A Conversation for Beer - What Makes it Lager or Ale?


Post 1


Great article, but I'm a little confused over one point. Are you trying to tell us that Porters are bottom fermentation beers? All the recipes for Porter that I've ever seen have used top fermentation.


Post 2

Captain Kebab

Porters are ales, at least that's what I've always thought. I haven't come across any 'mass market' porters, all the ones I've seen have been real ales from small breweries - hence top fermentation as you say, whisky.

I don't think the Whitbreads of this world bother with porters (thank goodness) - they probably don't see them as attracting the 'yoof' market.


Post 3


Porters are definatley classed as ales. They are brewed almost exclusively with op fermenting yeast and always have been. My article on them... http://www.bbc.co.uk/dna/h2g2/alabaster/A266924 tells where they came from.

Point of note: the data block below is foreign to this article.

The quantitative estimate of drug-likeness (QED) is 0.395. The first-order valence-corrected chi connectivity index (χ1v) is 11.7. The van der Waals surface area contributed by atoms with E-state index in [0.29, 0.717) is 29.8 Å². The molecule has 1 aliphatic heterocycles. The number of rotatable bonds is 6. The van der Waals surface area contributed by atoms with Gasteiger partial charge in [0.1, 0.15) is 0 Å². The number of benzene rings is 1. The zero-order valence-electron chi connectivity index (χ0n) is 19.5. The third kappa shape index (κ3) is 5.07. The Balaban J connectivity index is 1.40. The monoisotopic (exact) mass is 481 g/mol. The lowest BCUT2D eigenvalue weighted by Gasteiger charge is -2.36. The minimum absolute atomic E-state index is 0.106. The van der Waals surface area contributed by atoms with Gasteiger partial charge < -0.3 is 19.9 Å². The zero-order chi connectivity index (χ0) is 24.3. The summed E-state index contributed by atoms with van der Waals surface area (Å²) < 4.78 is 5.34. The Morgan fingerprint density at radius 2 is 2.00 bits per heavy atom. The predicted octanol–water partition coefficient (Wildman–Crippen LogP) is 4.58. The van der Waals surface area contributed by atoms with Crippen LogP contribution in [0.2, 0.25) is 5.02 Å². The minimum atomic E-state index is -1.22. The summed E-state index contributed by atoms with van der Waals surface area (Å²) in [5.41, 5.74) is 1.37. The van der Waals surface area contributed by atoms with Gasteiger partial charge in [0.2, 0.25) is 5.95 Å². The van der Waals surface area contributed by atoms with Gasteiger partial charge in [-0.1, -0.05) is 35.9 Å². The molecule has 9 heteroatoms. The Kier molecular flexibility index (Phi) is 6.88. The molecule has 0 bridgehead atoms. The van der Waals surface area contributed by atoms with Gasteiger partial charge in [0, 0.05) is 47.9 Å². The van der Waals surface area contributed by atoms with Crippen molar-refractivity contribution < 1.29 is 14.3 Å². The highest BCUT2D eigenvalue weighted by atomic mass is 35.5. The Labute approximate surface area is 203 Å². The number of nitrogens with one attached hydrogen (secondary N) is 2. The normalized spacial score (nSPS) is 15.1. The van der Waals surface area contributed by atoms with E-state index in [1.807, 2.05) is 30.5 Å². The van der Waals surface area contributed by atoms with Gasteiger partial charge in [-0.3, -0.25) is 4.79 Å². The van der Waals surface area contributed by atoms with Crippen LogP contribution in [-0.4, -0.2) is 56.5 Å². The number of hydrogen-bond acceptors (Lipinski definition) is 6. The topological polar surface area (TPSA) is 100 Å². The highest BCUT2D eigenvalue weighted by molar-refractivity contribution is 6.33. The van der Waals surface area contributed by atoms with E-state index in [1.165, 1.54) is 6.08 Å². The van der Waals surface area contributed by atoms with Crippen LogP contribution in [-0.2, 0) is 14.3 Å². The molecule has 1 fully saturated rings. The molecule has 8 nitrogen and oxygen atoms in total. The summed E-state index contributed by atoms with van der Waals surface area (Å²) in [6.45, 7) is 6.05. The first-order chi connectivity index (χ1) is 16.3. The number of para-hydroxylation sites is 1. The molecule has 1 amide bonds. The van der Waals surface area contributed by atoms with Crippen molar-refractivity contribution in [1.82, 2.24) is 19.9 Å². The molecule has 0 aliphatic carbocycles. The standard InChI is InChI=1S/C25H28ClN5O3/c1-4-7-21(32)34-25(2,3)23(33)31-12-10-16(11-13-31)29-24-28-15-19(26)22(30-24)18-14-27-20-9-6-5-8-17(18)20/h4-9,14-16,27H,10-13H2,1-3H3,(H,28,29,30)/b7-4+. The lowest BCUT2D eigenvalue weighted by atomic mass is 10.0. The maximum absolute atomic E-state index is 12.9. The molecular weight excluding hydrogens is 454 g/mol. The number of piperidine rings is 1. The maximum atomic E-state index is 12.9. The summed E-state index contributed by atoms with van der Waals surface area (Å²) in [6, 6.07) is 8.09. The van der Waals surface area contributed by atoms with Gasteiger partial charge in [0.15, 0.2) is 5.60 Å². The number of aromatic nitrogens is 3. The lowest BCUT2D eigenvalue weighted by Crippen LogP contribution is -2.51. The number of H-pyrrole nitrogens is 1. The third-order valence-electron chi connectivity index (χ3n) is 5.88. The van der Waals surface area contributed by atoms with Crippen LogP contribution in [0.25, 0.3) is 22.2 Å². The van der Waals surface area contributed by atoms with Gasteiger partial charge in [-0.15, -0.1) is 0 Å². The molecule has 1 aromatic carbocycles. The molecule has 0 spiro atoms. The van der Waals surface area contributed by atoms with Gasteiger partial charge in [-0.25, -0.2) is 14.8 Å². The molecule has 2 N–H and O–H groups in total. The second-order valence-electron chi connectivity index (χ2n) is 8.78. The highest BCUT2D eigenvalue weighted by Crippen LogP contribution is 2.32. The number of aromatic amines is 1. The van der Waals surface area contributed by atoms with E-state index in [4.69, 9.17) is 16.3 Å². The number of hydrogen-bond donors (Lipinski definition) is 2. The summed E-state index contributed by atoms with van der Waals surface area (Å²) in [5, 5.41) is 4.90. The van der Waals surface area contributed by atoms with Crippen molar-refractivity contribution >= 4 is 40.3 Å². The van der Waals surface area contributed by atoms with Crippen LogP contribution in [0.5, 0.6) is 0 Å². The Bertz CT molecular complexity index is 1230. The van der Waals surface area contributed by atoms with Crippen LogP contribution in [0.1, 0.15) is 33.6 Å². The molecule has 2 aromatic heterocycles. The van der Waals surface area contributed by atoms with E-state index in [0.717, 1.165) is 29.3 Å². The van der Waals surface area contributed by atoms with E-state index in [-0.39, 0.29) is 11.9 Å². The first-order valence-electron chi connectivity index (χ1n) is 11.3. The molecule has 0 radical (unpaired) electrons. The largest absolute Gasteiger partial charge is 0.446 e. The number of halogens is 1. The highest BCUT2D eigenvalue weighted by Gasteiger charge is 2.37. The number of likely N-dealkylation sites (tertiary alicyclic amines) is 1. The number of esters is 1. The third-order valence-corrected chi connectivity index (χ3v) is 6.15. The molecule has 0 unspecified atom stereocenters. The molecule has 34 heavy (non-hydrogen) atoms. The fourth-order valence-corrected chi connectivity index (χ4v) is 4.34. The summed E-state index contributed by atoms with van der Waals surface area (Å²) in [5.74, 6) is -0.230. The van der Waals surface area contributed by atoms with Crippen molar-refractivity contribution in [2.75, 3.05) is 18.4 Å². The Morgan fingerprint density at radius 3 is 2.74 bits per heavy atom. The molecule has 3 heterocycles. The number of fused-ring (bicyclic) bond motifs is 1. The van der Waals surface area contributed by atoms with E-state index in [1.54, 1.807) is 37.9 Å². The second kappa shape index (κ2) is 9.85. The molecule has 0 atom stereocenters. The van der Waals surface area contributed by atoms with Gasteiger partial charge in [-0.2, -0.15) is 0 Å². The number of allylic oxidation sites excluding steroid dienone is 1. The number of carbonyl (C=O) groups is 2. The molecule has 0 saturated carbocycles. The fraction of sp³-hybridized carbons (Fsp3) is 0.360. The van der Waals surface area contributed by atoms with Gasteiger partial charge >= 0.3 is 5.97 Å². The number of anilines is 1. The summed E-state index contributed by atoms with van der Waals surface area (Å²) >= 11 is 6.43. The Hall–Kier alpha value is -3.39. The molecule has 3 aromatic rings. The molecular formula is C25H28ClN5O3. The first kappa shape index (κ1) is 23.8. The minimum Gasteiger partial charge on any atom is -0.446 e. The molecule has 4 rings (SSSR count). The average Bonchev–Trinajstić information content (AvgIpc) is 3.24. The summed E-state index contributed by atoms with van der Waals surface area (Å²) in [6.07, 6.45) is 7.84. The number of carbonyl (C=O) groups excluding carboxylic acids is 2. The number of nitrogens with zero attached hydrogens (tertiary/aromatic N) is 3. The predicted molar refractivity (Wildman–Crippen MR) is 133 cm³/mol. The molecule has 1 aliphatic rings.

They are not stouts, as the article suggests, but rather the other way around. Stouts are a type of Porter!

smiley - rose


Post 4

Researcher 209692

There are plenty of bottom-fermented porters. As a leftover of the 18th century British export trade, porters are still brewed in most of the countries around the Baltic. With a couple of exceptions (Carnegie Porter from Sweden, for example) just about all of them are bottom-fermented.

You've got Carlsberg Porter (about the only drinkable beer Carlsberg make) from Denmark. Koff porter from Finland, Aldaris porter from Latvia, Okocim porter from Poland, Lausitzer Porter from what used to be East Germany and Hoepfner Porter from Karlsruhe. These are all bottom-fermented beers and mostly pretty good.

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